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The room as a whole was new, a clean space with a modern design. Void of artwork or contrast, it allowed the view from the windows and the vaulted ceilings to speak for themselves. We appreciated having a view, but not necessarily what it was off. The entrance to the mall, an empty space of tiled concrete and plant life creeping up from between the cracks. We wished for some panache. A plant, a bench, a water feature. Instead it was this, a sad nothingness, so we people watched those at the restaurant across the way.

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I was impressed by the utensils. The usual metal indicative of Korean cuisine, but painted in a dull brassy gold. It felt fancy, and consistent with all the dish ware that matched one another.

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The menu was easy to navigate, with lots of coloured photos, and clear defined sections, well designed for novices like ourselves. Though we did wish for were more details, what was in the dish? in English. We were in specifically for the barbecuing of Korean BBQ, only to be disappointed by the limited selection. Given “BBQ” is in the title we had hope for a feature, a lunch special, a nod to its name and respect to the promise it proposed. We came in wanting to barbecue, wanting to do it ourselves, wanting it at our table; all as part of our dining experience. In reality there were more kitchen cooked dishes than BBQ items available. And looking around of the room no one else was barbecuing. It almost seemed like the coils and taps built in were wasted. The five options that were available were pricer cuts of finer meats. At $28 for the least expensive portion we decided to split our ordering between hot food and BBQ.

The set courses peaked our interest and seemed like the best value. Two courses at either $15 or $20 per person. Having it required a minimum of two orders that may be subjected to change seasonally, and is only available until 3pm. It seemed like a lot of rules, with no substitutions allowed and nothing off this list could be ordered separately. A take it or leave it sort of deal. A new one, where other establishments are bending over backwards to make it your way. So instead we walked away from the obvious good deal to order less and share more.

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At first glance our $28 portion seemed small. This was not enough to feed two as our server mentioned. Though seeing the soup, sides, and rice that it came with; then trying a piece we began to see the value in what we were having. The coil was heated, a ring around the grill was put into place, and oil was brushed on. The heat source for cooking functioned doubly as a heat source for warming, given our sandwiching between it and the chill of the window pressed against us.

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“Royal Galbil”, beef short ribs. The meat came prescored, arranged delicately as a whole, with scissors accompanying to cut things down to size. We voted that the “farm girl” in our group would do the cooking, being most familiar with beef. Only to have our server walk by and settle in to help us do it “right”. She was concerned that the smaller portions we precut would burn quickly and that we weren’t getting the most for our money. As a result she stood by the end of our table and began cooking for us on the spot. We felt spoiled with our own at table chef. She stopped to flip our meat and stayed to supervised. Such personal service. She kept the meat whole, only cutting when it was time to divide it between three. She even went a step further, doling out portions on to each plates. We were surprised how quick the whole barbecue process was, so fast that you missed out on the action and could have easily burned your meat. The beef short ribs was really well seasoned, with a simple hint of salt. All its delicious flavour was from the premium meat.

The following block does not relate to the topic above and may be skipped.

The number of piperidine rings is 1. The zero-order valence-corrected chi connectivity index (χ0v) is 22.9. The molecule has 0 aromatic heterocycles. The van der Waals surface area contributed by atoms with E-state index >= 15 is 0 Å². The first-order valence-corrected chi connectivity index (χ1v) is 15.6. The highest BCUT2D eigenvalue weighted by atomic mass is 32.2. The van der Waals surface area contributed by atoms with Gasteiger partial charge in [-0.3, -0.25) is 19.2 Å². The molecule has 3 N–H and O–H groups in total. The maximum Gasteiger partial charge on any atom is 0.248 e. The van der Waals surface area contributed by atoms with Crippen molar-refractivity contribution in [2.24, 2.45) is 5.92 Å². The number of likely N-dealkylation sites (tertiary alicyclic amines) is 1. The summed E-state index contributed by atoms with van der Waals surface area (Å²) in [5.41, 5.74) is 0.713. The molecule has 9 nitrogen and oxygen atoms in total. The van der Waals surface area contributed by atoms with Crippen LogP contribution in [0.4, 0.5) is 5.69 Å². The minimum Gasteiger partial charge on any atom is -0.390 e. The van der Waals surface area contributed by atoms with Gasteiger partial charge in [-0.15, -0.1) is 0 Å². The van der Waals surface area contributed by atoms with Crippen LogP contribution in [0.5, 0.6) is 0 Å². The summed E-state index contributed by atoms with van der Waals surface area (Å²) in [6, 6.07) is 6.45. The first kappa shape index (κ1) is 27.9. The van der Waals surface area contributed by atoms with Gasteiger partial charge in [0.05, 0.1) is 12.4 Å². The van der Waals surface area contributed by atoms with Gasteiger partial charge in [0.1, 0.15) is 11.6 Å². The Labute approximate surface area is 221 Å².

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Our order came with a couple things. A few mushroom caps came on the original plate, and our chef bought us extra, allowing everyone to have two. We were informed that when the caps were done they would be filled with water. It was here that we wondered how we would survive without her supervision. How do other guests barbecue without written instructions, or without being given an explanation from their server prior to. We were just luckily that ours was attentive.

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Quail’s egg, cuts of beef, whole garlic cloves, seasonings, and slices of jalapeño in a dark sauce. All this in a small metal bowl was allowed to boil at the edge of our grill. Once cooked the ingredients were delicious as is and the drippings made for a good dip. We just wished that the sauce cooked quicker so that we could have used it with the meat. It would have also been nice to get additional vegetables on top of the mushroom caps, more to grill more to enjoy with the short ribs. Especially if this was or only order.

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Our BBQ selection also came with a full order of soup. As with the others we were pleasantly surprised by this bonus, as the menu didn’t mention that we would get more than just the beef. In this spicy red broth was tofu, beef, zucchini, onion, enoki mushrooms, daikon, and jalapeño for spice. One of my guest declared this to be his favourite. The spice had a good kick and it ate like a meal with all the chopped vegetables at the bottom. Well cooked the vegetables were no where near mushy, instead they absorbed all the broth and made for a tasty bite. Eaten with the bowl of rice included it at like a meal.